A high common level of cybersecurity  
2020/0359(COD) - 16/12/2020  

PURPOSE: to introduce new measures for a common level of cybersecurity across the EU.

PROPOSED ACT: Directive of the European Parliament and of the Council.

ROLE OF THE EUROPEAN PARLIAMENT: the European Parliament decides in accordance with the ordinary legislative procedure and on an equal footing with the Council.

BACKGROUND: Directive (EU) 2016/1148 of the European Parliament and the Council aimed at building cybersecurity capabilities across the EU, mitigating threats to network and information systems used to provide essential services in key sectors and ensuring the continuity of such services when facing cybersecurity incidents, thus contributing to the EU's economy and society to function effectively.

However, since the entry into force of Directive (EU) 2016/1148 significant progress has been made in increasing the Union’s level of cybersecurity resilience.

CONTENT: this proposal builds on and repeals Directive (EU) 2016/1148 on security of network and information systems (NIS Directive), which is the first piece of EU-wide legislation on cybersecurity and provides legal measures to boost the overall level of cybersecurity in the EU. The proposal modernises the existing legal framework taking account of the increased digitisation of the internal market in recent years and an evolving cybersecurity threat landscape.

Specific provisions


The proposal should apply to certain public or private essential entities operating in the sectors listed in Annex I (energy; transport; banking; financial market infrastructures; health, drinking water; waste water; digital infrastructure; public administration and space) and certain important entities operating in the sectors listed in Annex II (postal and courier services; waste management; manufacture, production and distribution of chemicals; food production, processing and distribution; manufacturing and digital providers).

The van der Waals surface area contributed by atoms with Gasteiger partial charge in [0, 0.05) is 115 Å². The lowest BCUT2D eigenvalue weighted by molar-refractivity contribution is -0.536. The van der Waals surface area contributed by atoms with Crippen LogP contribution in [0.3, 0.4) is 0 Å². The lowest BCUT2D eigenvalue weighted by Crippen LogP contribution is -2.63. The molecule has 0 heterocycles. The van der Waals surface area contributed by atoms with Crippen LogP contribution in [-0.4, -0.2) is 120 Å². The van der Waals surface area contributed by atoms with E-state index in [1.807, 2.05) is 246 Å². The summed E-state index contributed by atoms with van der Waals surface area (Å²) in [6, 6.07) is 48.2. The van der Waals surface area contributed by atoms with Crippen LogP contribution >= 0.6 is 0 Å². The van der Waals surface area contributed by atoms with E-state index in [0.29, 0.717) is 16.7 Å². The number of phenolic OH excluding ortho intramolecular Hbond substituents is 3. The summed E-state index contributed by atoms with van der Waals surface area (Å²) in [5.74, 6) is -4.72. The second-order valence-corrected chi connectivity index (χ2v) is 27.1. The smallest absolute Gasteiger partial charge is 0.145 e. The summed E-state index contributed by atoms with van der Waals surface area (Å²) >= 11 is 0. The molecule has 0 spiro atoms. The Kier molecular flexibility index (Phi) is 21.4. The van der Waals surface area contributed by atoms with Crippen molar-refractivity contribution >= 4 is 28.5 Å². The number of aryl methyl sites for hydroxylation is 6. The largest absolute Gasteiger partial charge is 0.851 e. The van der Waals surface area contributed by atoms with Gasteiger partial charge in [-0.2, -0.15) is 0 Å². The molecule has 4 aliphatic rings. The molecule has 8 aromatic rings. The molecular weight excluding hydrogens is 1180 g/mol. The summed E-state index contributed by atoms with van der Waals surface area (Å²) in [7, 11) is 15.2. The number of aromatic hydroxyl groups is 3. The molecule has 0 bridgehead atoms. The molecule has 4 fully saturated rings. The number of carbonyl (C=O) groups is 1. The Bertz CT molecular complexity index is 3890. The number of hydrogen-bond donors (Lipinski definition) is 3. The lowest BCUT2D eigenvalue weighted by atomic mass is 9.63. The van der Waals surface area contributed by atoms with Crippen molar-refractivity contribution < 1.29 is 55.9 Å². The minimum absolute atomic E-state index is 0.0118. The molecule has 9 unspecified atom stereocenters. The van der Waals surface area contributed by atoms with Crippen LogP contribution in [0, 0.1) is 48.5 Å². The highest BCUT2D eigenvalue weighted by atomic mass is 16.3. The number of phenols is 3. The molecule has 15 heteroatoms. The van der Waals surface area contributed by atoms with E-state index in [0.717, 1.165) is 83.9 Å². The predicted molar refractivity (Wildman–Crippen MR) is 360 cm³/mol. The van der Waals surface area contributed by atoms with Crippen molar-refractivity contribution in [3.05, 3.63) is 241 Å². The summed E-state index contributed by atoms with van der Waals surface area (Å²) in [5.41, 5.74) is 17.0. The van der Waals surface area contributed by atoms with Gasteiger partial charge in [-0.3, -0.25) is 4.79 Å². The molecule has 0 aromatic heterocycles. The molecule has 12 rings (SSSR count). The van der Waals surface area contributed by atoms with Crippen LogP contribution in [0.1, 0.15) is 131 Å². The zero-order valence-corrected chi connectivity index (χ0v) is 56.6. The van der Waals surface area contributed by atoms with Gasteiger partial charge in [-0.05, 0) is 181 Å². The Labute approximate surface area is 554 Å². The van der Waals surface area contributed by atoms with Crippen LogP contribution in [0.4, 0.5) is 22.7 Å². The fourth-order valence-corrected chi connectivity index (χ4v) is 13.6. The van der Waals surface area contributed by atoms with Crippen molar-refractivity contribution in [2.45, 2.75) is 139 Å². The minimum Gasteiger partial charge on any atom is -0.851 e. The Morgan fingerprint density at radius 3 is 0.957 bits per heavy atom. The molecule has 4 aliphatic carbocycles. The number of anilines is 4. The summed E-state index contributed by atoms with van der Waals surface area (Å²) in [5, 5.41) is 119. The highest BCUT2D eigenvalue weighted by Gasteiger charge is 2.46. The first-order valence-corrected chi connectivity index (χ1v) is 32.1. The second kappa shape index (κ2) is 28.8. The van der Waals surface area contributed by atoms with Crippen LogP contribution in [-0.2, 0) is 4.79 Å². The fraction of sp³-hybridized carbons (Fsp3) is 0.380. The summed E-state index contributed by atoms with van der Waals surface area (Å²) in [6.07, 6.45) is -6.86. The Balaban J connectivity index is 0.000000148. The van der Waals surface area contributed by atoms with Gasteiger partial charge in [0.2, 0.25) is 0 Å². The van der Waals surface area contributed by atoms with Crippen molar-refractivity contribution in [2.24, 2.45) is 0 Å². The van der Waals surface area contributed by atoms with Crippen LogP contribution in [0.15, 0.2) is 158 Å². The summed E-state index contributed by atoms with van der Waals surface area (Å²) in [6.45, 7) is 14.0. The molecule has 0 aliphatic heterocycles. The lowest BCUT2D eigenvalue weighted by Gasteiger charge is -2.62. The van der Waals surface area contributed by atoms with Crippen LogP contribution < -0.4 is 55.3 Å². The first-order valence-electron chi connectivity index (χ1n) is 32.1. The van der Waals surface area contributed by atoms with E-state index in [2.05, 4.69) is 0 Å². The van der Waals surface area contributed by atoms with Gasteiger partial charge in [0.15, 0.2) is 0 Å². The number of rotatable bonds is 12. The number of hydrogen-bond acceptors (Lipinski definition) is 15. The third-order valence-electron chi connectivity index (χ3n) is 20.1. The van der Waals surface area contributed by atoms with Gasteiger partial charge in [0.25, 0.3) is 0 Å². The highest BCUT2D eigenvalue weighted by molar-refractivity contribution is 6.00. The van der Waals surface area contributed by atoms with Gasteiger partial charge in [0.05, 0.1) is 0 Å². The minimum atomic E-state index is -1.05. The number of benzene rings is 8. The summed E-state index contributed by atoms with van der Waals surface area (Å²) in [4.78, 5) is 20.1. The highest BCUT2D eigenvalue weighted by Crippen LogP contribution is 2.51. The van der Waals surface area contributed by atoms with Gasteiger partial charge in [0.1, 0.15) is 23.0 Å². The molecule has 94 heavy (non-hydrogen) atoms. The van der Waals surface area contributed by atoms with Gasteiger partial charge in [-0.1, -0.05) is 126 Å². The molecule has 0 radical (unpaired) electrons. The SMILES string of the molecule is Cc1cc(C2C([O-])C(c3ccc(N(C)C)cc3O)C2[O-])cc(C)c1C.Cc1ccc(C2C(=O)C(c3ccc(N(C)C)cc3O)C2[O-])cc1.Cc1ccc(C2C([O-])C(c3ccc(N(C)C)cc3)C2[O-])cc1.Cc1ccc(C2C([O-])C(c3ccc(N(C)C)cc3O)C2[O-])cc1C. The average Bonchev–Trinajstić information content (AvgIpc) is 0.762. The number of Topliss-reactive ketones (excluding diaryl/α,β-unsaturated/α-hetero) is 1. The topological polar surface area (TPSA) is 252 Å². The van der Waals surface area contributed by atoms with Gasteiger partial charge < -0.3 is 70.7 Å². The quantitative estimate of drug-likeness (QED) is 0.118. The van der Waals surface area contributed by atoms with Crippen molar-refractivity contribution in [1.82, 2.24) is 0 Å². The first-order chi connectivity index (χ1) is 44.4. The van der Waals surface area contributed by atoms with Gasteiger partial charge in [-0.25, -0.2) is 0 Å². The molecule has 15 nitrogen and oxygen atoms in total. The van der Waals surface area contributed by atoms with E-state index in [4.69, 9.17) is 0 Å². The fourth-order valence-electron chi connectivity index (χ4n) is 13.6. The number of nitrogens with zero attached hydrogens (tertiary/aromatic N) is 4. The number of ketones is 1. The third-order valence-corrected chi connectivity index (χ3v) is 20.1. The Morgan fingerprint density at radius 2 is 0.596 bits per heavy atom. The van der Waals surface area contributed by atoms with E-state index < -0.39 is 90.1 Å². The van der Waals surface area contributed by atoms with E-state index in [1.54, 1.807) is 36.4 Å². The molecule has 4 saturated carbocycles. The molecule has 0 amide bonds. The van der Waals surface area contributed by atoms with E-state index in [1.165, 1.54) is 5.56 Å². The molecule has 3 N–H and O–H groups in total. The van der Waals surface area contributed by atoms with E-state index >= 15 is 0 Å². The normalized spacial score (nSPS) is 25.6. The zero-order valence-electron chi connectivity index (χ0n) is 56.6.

Micro and small entities are excluded from the scope of the Directive, except for providers of electronic communications networks or of publicly available electronic communications services, trust service providers, Top-level domain name (TLD) name registries and public administration, and certain other entities, such as the sole provider of a service in a Member State.

National cybersecurity frameworks

The proposal stipulates that Member States are required to adopt a national cybersecurity strategy defining the strategic objectives and appropriate policy and regulatory measures with a view to achieving and maintaining a high level of cybersecurity. The proposed directive also establishes a framework for Coordinated Vulnerability Disclosure and requires Member States to designate computer security incident response teams to act as trusted intermediaries and facilitate the interaction between the reporting entities and the manufacturers or providers of ICT products and ICT services.

Member States are required to put in place National Cybersecurity Crisis Management Frameworks, by designating national competent authorities responsible for the management of large-scale cybersecurity incidents and crises.

Cybersecurity risk management and reporting obligations

The proposal requires Member States to provide that management bodies of all entities under the scope to approve the cybersecurity risk management measures taken by the respective entities and to follow specific cybersecurity-related training. Member States are required to ensure that entities under the scope take appropriate and proportionate technical and organisational measures to manage the cybersecurity risks posed to the security of network and information systems.

TLD registries and the entities providing domain name registration services for the TLD shall collect and maintain accurate and complete domain name registration data. Furthermore, such entities are required to provide efficient access to domain registration data for legitimate access seekers.

Jurisdiction and registration

As a rule, essential and important entities are deemed to be under the jurisdiction of the Member State where they provide their services. However, certain types of entities (DNS service providers, TLD name registries, cloud computing service providers, data centre service providers and content delivery network providers, as well as certain digital providers) are deemed to be under the jurisdiction of the Member State in which they have their main establishment in the Union.

Information sharing

Member States should provide rules enabling entities to engage in cybersecurity-related information sharing within the framework of specific cybersecurity information-sharing arrangements.

Supervision and enforcement

Competent authorities are required to supervise the entities under the scope of the proposed directive, and in particular to ensure their compliance with the security and incident notification requirements. The proposal also requires Members States to impose administrative fines to essential and important entities and defines certain maximum fines.